Dutch students of the Zuyd University of Applied Sciences are building a 3D printed eco-car to enter in the 2014 Shell Eco-marathon this May.
The Shell Eco-marathon is an annual competition that aims to challenge student teams to design, develop, build, and ultimately test their “ultra-efficient cars.” While Zuyd University has participated five times before, this is the first time they will be using 3D printing technology to aid in the production process.
Using a desktop 3D printer, they are making the car’s parts such as the dashboard, steering wheel, mirrors, and handles. They will also be using 3D printed molds to make the carbon parts for the body of the car. The students have programmed each printer to print their specific designs, which will be printed in layers.
“The main goal is to make a car that is as sustainable as possible, and the energy consumption must be as low as possible,” says Professor Rob van Loevezijn of Zuyd University’s Faculty of Beta Sciences and Technology.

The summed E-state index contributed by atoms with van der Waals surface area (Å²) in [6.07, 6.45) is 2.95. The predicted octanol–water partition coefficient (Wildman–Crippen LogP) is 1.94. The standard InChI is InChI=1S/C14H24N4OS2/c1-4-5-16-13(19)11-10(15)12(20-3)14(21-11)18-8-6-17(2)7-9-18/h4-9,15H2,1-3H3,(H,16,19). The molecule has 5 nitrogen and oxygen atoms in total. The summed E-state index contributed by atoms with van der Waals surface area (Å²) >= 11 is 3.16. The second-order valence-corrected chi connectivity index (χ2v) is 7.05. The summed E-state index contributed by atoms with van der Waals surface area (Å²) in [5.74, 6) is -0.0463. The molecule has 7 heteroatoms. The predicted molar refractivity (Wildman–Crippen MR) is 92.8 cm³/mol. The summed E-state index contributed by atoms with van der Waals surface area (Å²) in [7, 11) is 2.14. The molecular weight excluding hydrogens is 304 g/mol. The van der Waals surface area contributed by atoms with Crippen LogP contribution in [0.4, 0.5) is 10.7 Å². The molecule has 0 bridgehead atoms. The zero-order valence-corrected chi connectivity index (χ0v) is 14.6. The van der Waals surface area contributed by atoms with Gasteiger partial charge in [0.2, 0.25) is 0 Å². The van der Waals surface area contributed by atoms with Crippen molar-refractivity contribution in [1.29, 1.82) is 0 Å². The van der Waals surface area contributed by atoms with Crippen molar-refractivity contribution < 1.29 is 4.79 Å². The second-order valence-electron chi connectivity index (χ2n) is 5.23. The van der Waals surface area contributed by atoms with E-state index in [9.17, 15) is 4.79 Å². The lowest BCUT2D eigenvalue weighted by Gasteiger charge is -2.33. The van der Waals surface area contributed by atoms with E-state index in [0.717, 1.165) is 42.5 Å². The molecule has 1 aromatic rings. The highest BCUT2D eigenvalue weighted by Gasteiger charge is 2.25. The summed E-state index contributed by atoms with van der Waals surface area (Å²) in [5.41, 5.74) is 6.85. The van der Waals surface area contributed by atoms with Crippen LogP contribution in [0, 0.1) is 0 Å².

3D printing is used because this technology is budget friendly, as well as environmentally friendly. The PLA plastics that are used to print are biodegradable.
Ultimaker is the proud supporter behind the Zuyd team, supplying them with ten Ultimaker Original 3D printers to make the printing process as quick and efficient as possible.
Kenny Stinges, a 23-year-old engineering student, adds that the reason they chose 3D printing was because the team had heard that 3D printing could be an economical way to make unique car parts. He also adds that he suspects the 3D printing will save not only time, but money as well. Making the molds with a 3D printer is a lot faster than creating the traditional wood molds.
Shell has chosen the 3D project of the Zuyd University to be the Eco-marathon’s “top story” this year. The marathon will take place in Rotterdam, between May 15 and 18th.